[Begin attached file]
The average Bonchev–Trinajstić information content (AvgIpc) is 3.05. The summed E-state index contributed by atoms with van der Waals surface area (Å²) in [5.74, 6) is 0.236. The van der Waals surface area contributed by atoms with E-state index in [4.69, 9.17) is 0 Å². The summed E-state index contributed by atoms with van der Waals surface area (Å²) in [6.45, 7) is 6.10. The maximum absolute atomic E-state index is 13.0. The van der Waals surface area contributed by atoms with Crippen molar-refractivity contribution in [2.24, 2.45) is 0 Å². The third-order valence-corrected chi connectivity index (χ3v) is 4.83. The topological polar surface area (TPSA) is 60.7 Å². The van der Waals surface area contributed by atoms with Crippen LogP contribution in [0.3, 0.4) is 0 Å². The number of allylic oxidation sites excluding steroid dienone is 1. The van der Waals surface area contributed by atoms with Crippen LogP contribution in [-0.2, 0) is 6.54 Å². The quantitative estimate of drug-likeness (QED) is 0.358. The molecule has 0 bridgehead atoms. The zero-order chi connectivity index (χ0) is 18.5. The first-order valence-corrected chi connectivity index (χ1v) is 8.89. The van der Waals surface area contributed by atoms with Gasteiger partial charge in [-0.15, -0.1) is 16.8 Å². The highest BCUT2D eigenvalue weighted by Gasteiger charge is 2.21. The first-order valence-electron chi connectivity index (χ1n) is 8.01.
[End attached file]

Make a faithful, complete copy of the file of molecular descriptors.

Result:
The average Bonchev–Trinajstić information content (AvgIpc) is 3.05. The summed E-state index contributed by atoms with van der Waals surface area (Å²) in [5.74, 6) is 0.236. The van der Waals surface area contributed by atoms with E-state index in [4.69, 9.17) is 0 Å². The summed E-state index contributed by atoms with van der Waals surface area (Å²) in [6.45, 7) is 6.10. The maximum absolute atomic E-state index is 13.0. The van der Waals surface area contributed by atoms with Crippen molar-refractivity contribution in [2.24, 2.45) is 0 Å². The third-order valence-corrected chi connectivity index (χ3v) is 4.83. The topological polar surface area (TPSA) is 60.7 Å². The van der Waals surface area contributed by atoms with Crippen LogP contribution in [0.3, 0.4) is 0 Å². The number of allylic oxidation sites excluding steroid dienone is 1. The van der Waals surface area contributed by atoms with Crippen LogP contribution in [-0.2, 0) is 6.54 Å². The quantitative estimate of drug-likeness (QED) is 0.358. The molecule has 0 bridgehead atoms. The zero-order chi connectivity index (χ0) is 18.5. The first-order valence-corrected chi connectivity index (χ1v) is 8.89. The van der Waals surface area contributed by atoms with Gasteiger partial charge in [-0.15, -0.1) is 16.8 Å². The highest BCUT2D eigenvalue weighted by Gasteiger charge is 2.21. The first-order valence-electron chi connectivity index (χ1n) is 8.01.